Academic journal article Research-Technology Management

Open Innovation: Where We've Been and Where We're Going: The Father of Open Innovation Offers His Assessment of the History and Future of the Model

Academic journal article Research-Technology Management

Open Innovation: Where We've Been and Where We're Going: The Father of Open Innovation Offers His Assessment of the History and Future of the Model

Article excerpt

The editors of RTM have offered me the chance to reflect upon the progress of open innovation since its inception in 2003 with the publication of my book Open Innovation. I truly appreciate the opportunity.

There has been an explosion of interest in academic circles and especially in the innovation functions of many, many companies since then. When I wrote Open Innovation in 2003, I did a Google search on the term "open innovation," and I got about 200 links that said "company X opened its innovation office at location Y." The two words together really had no meaning. When I conducted a search on that same term last week, I found 483 million links, most of which were about this new model of innovation. There have been hundreds of academic articles written on the open innovation approach, along with a number of industry conferences on the topic. There is even an annual PhD conference that trains dozens of new scholars each year, all of whom are writing dissertations on aspects of open innovation.

What follows is a personal view of this phenomenon, which must inevitably be selective, highly incomplete, and partial in its consideration.

Defining Open Innovation

Just as Eskimos have dozens of words for "snow," the term "open innovation" has acquired multiple meanings. In my own view, the open innovation paradigm can be understood as the antithesis of the traditional vertical integration model in which internal innovation activities lead to internally developed products and services that are then distributed by the firm. The vertically integrated model is what I term a closed innovation model. Put into a single sentence, open innovation is "the use of purposive inflows and outflows of knowledge to accelerate internal innovation and expand the markets for external use of innovation" (Chesbrough 2006, 1).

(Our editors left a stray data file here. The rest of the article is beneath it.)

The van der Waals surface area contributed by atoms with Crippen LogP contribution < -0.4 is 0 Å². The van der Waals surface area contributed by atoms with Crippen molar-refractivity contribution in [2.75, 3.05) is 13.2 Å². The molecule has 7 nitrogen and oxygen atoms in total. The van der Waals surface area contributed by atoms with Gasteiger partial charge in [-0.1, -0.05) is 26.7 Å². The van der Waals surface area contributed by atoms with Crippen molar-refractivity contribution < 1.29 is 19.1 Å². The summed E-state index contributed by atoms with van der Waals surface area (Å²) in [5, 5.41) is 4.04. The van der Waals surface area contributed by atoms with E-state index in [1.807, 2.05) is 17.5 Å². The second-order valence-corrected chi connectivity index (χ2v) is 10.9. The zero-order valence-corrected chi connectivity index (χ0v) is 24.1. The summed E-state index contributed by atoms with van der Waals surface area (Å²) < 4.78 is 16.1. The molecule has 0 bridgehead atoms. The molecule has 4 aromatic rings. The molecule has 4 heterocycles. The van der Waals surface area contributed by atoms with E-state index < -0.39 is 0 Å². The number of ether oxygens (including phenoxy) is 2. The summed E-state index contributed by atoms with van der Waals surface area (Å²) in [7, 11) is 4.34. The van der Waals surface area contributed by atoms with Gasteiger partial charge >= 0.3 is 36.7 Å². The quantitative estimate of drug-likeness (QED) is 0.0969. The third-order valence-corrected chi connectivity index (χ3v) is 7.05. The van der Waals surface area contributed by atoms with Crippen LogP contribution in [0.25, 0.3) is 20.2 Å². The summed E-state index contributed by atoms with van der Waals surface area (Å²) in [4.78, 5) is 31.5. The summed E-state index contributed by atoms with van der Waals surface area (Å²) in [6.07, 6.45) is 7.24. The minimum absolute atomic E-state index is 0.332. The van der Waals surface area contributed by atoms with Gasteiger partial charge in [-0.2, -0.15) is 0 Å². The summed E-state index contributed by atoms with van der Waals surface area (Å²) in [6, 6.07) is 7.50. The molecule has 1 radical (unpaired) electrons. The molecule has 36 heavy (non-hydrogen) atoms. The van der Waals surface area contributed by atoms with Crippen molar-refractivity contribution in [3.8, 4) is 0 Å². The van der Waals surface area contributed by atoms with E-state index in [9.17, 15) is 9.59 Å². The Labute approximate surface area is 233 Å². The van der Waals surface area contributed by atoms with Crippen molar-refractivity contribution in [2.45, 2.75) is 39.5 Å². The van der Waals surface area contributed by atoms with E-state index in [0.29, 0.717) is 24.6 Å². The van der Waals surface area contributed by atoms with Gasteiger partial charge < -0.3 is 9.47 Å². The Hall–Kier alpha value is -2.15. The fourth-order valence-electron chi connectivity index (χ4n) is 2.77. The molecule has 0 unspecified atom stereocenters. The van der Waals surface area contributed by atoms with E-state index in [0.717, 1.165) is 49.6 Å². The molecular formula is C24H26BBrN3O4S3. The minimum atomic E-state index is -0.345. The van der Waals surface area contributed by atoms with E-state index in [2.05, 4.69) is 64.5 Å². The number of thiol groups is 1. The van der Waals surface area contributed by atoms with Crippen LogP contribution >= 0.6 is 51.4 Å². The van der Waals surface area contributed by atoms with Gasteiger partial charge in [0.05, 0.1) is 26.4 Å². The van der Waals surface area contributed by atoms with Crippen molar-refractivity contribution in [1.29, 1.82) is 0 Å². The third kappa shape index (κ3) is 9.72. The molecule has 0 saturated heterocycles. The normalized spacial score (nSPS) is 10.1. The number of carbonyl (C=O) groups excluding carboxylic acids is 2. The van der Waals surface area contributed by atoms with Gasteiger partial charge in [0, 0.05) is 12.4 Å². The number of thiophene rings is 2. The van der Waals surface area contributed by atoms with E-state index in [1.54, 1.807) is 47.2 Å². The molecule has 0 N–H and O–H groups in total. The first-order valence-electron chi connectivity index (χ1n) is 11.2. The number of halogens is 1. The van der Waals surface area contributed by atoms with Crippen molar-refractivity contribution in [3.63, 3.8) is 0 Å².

This is the future of open innovation, a future that will be more extensive, more collaborative, and more engaging with a wider variety of participants. As the future unfolds, I expect universities to become more welcoming of this trend. Public polities will be adapted to support this movement. And the innovation capabilities of organizations around the world will no longer stop at the boundaries of the organization. Instead, open innovation practices will extend to suppliers, customers, partners, third parties, and the general community as a whole (see Chesbrough, Vanhaverbeke, and West 2006). However, my definition is not universally accepted, a point I will return to below.

Open innovation has become a new paradigm for organizing innovation. It assumes that firms can and should use external ideas as well as internal ideas, and internal and external paths to market, as they look to advance their innovations. Open innovation processes combine internal and external ideas together into platforms, architectures, and systems. Open innovation processes utilize business models to define the requirements for these architectures and systems. These business models access both external and internal ideas to create value while defining internal mechanisms to claim some portion of that value.

There are two important kinds of open innovation: outside-in and inside-out. The outside-in part of open innovation involves opening up a company's innovation processes to many kinds of external inputs and contributions. It is this aspect of open innovation that has received the greatest attention, both in academic research and in industry practice. Inside-out open innovation requires organizations to allow unused and underutilized ideas to go outside the organization for others to use in their businesses and business models. In contrast to the outside-in branch, this portion of the model is less explored and hence less well understood, both in academic research and also in industry practice.

A Schism in Open Innovation Definitions

There is another definition of open innovation out there, one that builds on the concept of open-source software. …

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